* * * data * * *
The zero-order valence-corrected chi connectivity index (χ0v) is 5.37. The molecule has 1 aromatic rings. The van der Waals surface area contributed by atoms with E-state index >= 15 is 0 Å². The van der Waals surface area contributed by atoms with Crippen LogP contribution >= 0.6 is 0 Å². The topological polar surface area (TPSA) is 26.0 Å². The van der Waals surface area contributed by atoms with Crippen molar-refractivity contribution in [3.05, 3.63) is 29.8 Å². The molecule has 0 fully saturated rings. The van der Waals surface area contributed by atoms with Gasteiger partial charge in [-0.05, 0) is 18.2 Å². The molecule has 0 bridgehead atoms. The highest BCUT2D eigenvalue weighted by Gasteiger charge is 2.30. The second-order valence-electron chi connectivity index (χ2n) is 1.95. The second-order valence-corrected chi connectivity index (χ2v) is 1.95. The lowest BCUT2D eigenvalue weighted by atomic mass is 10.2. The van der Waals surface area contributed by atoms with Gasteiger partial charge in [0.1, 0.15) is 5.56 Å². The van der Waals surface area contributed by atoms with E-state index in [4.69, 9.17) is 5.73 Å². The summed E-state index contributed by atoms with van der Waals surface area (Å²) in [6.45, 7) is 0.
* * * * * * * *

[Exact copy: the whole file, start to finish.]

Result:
The zero-order valence-corrected chi connectivity index (χ0v) is 5.37. The molecule has 1 aromatic rings. The van der Waals surface area contributed by atoms with E-state index >= 15 is 0 Å². The van der Waals surface area contributed by atoms with Crippen LogP contribution >= 0.6 is 0 Å². The topological polar surface area (TPSA) is 26.0 Å². The van der Waals surface area contributed by atoms with Crippen molar-refractivity contribution in [3.05, 3.63) is 29.8 Å². The molecule has 0 fully saturated rings. The van der Waals surface area contributed by atoms with Gasteiger partial charge in [-0.05, 0) is 18.2 Å². The molecule has 0 bridgehead atoms. The highest BCUT2D eigenvalue weighted by Gasteiger charge is 2.30. The second-order valence-electron chi connectivity index (χ2n) is 1.95. The second-order valence-corrected chi connectivity index (χ2v) is 1.95. The lowest BCUT2D eigenvalue weighted by atomic mass is 10.2. The van der Waals surface area contributed by atoms with Gasteiger partial charge in [0.1, 0.15) is 5.56 Å². The van der Waals surface area contributed by atoms with E-state index in [4.69, 9.17) is 5.73 Å². The summed E-state index contributed by atoms with van der Waals surface area (Å²) in [6.45, 7) is 0.